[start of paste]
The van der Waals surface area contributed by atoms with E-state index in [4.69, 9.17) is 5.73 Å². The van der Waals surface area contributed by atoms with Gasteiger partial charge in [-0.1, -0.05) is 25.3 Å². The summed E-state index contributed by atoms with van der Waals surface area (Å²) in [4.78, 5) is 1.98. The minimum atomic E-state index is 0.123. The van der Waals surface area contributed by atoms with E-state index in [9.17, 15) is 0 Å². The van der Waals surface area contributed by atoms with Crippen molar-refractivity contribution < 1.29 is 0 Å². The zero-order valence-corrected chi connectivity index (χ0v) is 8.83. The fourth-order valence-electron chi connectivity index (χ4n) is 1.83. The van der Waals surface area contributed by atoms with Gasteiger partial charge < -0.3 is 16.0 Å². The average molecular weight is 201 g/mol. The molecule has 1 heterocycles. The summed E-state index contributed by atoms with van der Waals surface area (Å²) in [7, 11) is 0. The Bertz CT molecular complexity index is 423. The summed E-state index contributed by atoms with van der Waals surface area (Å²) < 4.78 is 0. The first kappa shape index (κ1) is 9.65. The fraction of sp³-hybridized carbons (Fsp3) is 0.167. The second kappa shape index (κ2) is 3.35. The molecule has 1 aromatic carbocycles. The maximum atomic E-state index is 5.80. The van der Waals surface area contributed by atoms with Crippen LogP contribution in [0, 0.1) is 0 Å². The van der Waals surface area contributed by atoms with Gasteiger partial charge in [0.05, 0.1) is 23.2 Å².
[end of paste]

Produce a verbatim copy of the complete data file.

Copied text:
The van der Waals surface area contributed by atoms with E-state index in [4.69, 9.17) is 5.73 Å². The van der Waals surface area contributed by atoms with Gasteiger partial charge in [-0.1, -0.05) is 25.3 Å². The summed E-state index contributed by atoms with van der Waals surface area (Å²) in [4.78, 5) is 1.98. The minimum atomic E-state index is 0.123. The van der Waals surface area contributed by atoms with E-state index in [9.17, 15) is 0 Å². The van der Waals surface area contributed by atoms with Crippen molar-refractivity contribution < 1.29 is 0 Å². The zero-order valence-corrected chi connectivity index (χ0v) is 8.83. The fourth-order valence-electron chi connectivity index (χ4n) is 1.83. The van der Waals surface area contributed by atoms with Gasteiger partial charge < -0.3 is 16.0 Å². The average molecular weight is 201 g/mol. The molecule has 1 heterocycles. The summed E-state index contributed by atoms with van der Waals surface area (Å²) in [7, 11) is 0. The Bertz CT molecular complexity index is 423. The summed E-state index contributed by atoms with van der Waals surface area (Å²) < 4.78 is 0. The first kappa shape index (κ1) is 9.65. The fraction of sp³-hybridized carbons (Fsp3) is 0.167. The second kappa shape index (κ2) is 3.35. The molecule has 1 aromatic carbocycles. The maximum atomic E-state index is 5.80. The van der Waals surface area contributed by atoms with Crippen LogP contribution in [0, 0.1) is 0 Å². The van der Waals surface area contributed by atoms with Gasteiger partial charge in [0.05, 0.1) is 23.2 Å².